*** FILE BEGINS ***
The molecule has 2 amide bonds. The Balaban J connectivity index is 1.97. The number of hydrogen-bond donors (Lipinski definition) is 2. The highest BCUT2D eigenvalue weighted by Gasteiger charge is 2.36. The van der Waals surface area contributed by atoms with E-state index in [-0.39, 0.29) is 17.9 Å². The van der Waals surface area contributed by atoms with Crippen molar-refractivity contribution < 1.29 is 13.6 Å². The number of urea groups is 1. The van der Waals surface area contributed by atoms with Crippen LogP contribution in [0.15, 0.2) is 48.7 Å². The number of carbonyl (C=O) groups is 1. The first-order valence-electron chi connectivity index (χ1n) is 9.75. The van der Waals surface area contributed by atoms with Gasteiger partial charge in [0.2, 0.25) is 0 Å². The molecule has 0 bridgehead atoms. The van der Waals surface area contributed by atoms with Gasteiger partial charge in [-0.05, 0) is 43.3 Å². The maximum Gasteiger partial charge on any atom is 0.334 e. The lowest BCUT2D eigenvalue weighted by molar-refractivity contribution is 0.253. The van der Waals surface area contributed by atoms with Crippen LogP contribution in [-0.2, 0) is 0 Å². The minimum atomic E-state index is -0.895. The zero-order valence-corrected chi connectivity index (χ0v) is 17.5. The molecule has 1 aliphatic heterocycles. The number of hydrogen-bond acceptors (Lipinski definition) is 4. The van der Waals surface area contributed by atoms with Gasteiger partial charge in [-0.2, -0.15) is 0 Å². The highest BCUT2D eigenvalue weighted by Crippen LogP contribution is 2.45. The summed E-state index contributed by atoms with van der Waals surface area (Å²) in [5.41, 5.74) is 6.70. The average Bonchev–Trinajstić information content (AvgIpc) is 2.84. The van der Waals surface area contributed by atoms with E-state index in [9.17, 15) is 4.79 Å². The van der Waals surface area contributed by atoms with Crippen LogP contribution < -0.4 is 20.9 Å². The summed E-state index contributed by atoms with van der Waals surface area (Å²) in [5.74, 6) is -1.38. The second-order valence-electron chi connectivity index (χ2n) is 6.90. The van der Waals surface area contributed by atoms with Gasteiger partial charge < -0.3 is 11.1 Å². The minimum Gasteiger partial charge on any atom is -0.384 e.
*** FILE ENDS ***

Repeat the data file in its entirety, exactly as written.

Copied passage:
The molecule has 2 amide bonds. The Balaban J connectivity index is 1.97. The number of hydrogen-bond donors (Lipinski definition) is 2. The highest BCUT2D eigenvalue weighted by Gasteiger charge is 2.36. The van der Waals surface area contributed by atoms with E-state index in [-0.39, 0.29) is 17.9 Å². The van der Waals surface area contributed by atoms with Crippen molar-refractivity contribution < 1.29 is 13.6 Å². The number of urea groups is 1. The van der Waals surface area contributed by atoms with Crippen LogP contribution in [0.15, 0.2) is 48.7 Å². The number of carbonyl (C=O) groups is 1. The first-order valence-electron chi connectivity index (χ1n) is 9.75. The van der Waals surface area contributed by atoms with Gasteiger partial charge in [0.2, 0.25) is 0 Å². The molecule has 0 bridgehead atoms. The van der Waals surface area contributed by atoms with Gasteiger partial charge in [-0.05, 0) is 43.3 Å². The maximum Gasteiger partial charge on any atom is 0.334 e. The lowest BCUT2D eigenvalue weighted by molar-refractivity contribution is 0.253. The van der Waals surface area contributed by atoms with Crippen LogP contribution in [-0.2, 0) is 0 Å². The minimum atomic E-state index is -0.895. The zero-order valence-corrected chi connectivity index (χ0v) is 17.5. The molecule has 1 aliphatic heterocycles. The number of hydrogen-bond acceptors (Lipinski definition) is 4. The van der Waals surface area contributed by atoms with Gasteiger partial charge in [-0.2, -0.15) is 0 Å². The highest BCUT2D eigenvalue weighted by Crippen LogP contribution is 2.45. The summed E-state index contributed by atoms with van der Waals surface area (Å²) in [5.41, 5.74) is 6.70. The average Bonchev–Trinajstić information content (AvgIpc) is 2.84. The van der Waals surface area contributed by atoms with E-state index in [9.17, 15) is 4.79 Å². The van der Waals surface area contributed by atoms with Crippen LogP contribution < -0.4 is 20.9 Å². The summed E-state index contributed by atoms with van der Waals surface area (Å²) in [5.74, 6) is -1.38. The second-order valence-electron chi connectivity index (χ2n) is 6.90. The van der Waals surface area contributed by atoms with Gasteiger partial charge < -0.3 is 11.1 Å². The minimum Gasteiger partial charge on any atom is -0.384 e.